In 2019, Georgia turned heads with a simple subject-verb agreement error. “I was just thinking about work the dancefloor,” goes the processed, multi-tracked chorus of her beloved single “About Work the Dancefloor,” a banger that bursts with electronic vigor from its very first barrage of synths and only gets hookier from there. The song is so euphoric, so primed for post-midnight, er, dancefloors that the subject-verb agreement error is clearly not a mistake, but instead an intentional verbal glitch that matches the song’s almost-robotic, gurgling groove.
In other words, to quote the esteemed New Yorker critic Hua Hsu, “About Work the Dancefloor” is “dance music about dance music.” The track is one of many dance songs on Seeking Thrills, Georgia’s analog-dominated sophomore album and first LP in nearly five years, that’s about dance music. Even when Georgia sings about relationships, love, romance and all that standard pop music fodder, her lyrics tend to double as tributes to the joy of dance.
On the track responsible for the album’s title, this dichotomy proves crucial. “I want to feel it again / Seek a thrill / Don’t throw it away,” Georgia sings over flute-like synths and body-rocking percussion on “The Thrill.” Later, featured guest Maurice swings by to repeat “Look out ladies / It’s the thrill / Don’t throw it away” atop an even beefier analog pulse. The song’s romantic and sexual undertones are undeniable, but anyone who’s spent even a second on a dancefloor knows that, sometimes, when the club closes or the DJ stops spinning, you just want to find that adrenaline rush all over again and keep moving no matter the cost.
When Georgia says “They say that you’re gonna be free” on the beatific jog of “Never Let You Go,” she could either be a trite motivational speaker or a DJ commanding her audience to let loose. “24 Hours” opens with a mantra directed to “the party people,” and its title alone conjures images of Berlin clubs that open Saturday night and don’t close until well after sunrise on Monday. “24 hours ago,” goes one part, “I felt my heart taken / And finally / It happened to me / Now this feeling is / Awakened / On a crowded floor.” The conscious coupling of love and dance music is apparent atop a tremendous groove as vibrant as the “ultrasound light consumed by night” of which Georgia sings.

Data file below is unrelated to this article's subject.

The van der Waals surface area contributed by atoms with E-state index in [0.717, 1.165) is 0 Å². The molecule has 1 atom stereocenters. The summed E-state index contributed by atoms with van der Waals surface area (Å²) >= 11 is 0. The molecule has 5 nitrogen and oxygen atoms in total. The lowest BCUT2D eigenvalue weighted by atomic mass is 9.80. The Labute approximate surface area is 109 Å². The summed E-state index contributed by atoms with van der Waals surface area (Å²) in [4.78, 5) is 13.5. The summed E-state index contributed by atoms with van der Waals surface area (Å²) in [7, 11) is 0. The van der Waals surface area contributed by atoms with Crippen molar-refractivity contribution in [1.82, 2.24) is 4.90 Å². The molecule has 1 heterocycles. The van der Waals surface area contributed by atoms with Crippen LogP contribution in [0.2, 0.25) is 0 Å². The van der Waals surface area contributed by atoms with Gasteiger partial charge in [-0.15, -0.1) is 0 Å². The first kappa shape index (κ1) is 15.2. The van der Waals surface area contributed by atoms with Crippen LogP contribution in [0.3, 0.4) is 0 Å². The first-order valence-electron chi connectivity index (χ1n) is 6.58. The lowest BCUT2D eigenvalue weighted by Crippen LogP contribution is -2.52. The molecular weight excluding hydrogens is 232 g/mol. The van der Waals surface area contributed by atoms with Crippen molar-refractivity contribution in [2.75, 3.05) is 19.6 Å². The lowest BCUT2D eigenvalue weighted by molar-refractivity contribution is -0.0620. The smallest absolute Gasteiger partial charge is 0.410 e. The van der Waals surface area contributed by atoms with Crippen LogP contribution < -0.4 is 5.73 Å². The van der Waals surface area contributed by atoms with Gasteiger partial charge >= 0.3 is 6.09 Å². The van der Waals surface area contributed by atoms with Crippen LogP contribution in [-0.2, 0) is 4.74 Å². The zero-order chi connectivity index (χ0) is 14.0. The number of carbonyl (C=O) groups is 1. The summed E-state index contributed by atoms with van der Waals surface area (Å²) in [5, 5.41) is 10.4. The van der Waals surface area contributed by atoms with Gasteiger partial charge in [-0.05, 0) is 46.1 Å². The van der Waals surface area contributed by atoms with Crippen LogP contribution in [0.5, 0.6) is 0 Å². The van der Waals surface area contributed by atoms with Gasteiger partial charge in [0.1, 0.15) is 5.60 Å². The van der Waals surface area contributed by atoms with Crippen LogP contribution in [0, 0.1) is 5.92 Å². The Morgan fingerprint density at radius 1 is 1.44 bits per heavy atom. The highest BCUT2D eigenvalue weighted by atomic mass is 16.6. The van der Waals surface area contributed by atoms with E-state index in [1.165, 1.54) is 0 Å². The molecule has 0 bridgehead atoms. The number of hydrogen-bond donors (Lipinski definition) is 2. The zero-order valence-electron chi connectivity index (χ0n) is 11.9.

Occasionally, Georgia finds the thrills she’s seeking away from the dancefloor. “Ultimate Sailor” drips with low-tempo longing, lit by slowly strobing analog synths and Georgia’s tender, appropriately oceanic reflections on traveling the world for her partner. “Honey Dripping Sky” eventually swells into an arena-sized ballad of devotion, and highlight “Feel It” is more electro-clash than dance, where synths scream so gratingly they resemble punk power chords, while Georgia’s sneering on the chorus (plus a full-throated scream immediately preceding it) matches her melodic fury.
“Feel It” doesn’t jump out from Seeking Thrills’ 13 tracks merely due to its pummeling aggression. The song is also the oldest of the five Seeking Thrills tracks that Georgia has slowly released over the past two years. For the most part, these previously-released singles are the album’s most immediate, so their inclusion poses obstacles toward embracing some of the new songs, including the modest but euphoric lurch of “I Can’t Wait” and the punk-meets-rap brattiness of “Ray Guns.” Even a track as plainly beautiful as the gently cresting “Til I Own It” comes off muted compared to familiar bangers such as “Started Out” and “Mellow.” Or maybe these new songs don’t stand out as much since they’re not full-throttle Georgia bangers. No wonder she was just thinking about work the dancefloor: When Georgia dives headfirst into dance music, as she does for much of Seeking Thrills, she finds her most exciting self.